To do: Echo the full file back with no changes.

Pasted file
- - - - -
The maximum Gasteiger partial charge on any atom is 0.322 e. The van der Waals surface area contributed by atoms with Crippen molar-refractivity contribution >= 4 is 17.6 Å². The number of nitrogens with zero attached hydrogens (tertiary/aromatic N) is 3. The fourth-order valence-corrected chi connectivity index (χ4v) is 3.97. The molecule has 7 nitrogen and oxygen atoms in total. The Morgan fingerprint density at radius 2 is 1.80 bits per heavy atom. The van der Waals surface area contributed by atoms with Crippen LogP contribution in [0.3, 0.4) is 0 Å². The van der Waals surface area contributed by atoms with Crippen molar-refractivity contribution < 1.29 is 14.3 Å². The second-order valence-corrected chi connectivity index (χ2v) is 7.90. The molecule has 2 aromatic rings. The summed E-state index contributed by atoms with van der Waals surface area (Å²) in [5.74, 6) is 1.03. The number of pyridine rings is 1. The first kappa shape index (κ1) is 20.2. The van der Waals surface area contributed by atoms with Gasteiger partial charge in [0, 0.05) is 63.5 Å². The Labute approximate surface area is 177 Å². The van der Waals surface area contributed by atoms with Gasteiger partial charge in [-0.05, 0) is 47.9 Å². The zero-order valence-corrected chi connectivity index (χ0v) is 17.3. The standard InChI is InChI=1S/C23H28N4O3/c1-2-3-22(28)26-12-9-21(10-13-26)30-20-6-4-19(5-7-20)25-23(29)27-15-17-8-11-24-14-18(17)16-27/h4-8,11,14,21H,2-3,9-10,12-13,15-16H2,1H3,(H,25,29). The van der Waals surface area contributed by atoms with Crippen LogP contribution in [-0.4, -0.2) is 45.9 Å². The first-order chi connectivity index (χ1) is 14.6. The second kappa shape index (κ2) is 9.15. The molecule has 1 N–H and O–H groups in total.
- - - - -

The maximum Gasteiger partial charge on any atom is 0.322 e. The van der Waals surface area contributed by atoms with Crippen molar-refractivity contribution >= 4 is 17.6 Å². The number of nitrogens with zero attached hydrogens (tertiary/aromatic N) is 3. The fourth-order valence-corrected chi connectivity index (χ4v) is 3.97. The molecule has 7 nitrogen and oxygen atoms in total. The Morgan fingerprint density at radius 2 is 1.80 bits per heavy atom. The van der Waals surface area contributed by atoms with Crippen LogP contribution in [0.3, 0.4) is 0 Å². The van der Waals surface area contributed by atoms with Crippen molar-refractivity contribution < 1.29 is 14.3 Å². The second-order valence-corrected chi connectivity index (χ2v) is 7.90. The molecule has 2 aromatic rings. The summed E-state index contributed by atoms with van der Waals surface area (Å²) in [5.74, 6) is 1.03. The number of pyridine rings is 1. The first kappa shape index (κ1) is 20.2. The van der Waals surface area contributed by atoms with Gasteiger partial charge in [0, 0.05) is 63.5 Å². The Labute approximate surface area is 177 Å². The van der Waals surface area contributed by atoms with Gasteiger partial charge in [-0.05, 0) is 47.9 Å². The zero-order valence-corrected chi connectivity index (χ0v) is 17.3. The standard InChI is InChI=1S/C23H28N4O3/c1-2-3-22(28)26-12-9-21(10-13-26)30-20-6-4-19(5-7-20)25-23(29)27-15-17-8-11-24-14-18(17)16-27/h4-8,11,14,21H,2-3,9-10,12-13,15-16H2,1H3,(H,25,29). The van der Waals surface area contributed by atoms with Crippen LogP contribution in [-0.4, -0.2) is 45.9 Å². The first-order chi connectivity index (χ1) is 14.6. The second kappa shape index (κ2) is 9.15. The molecule has 1 N–H and O–H groups in total.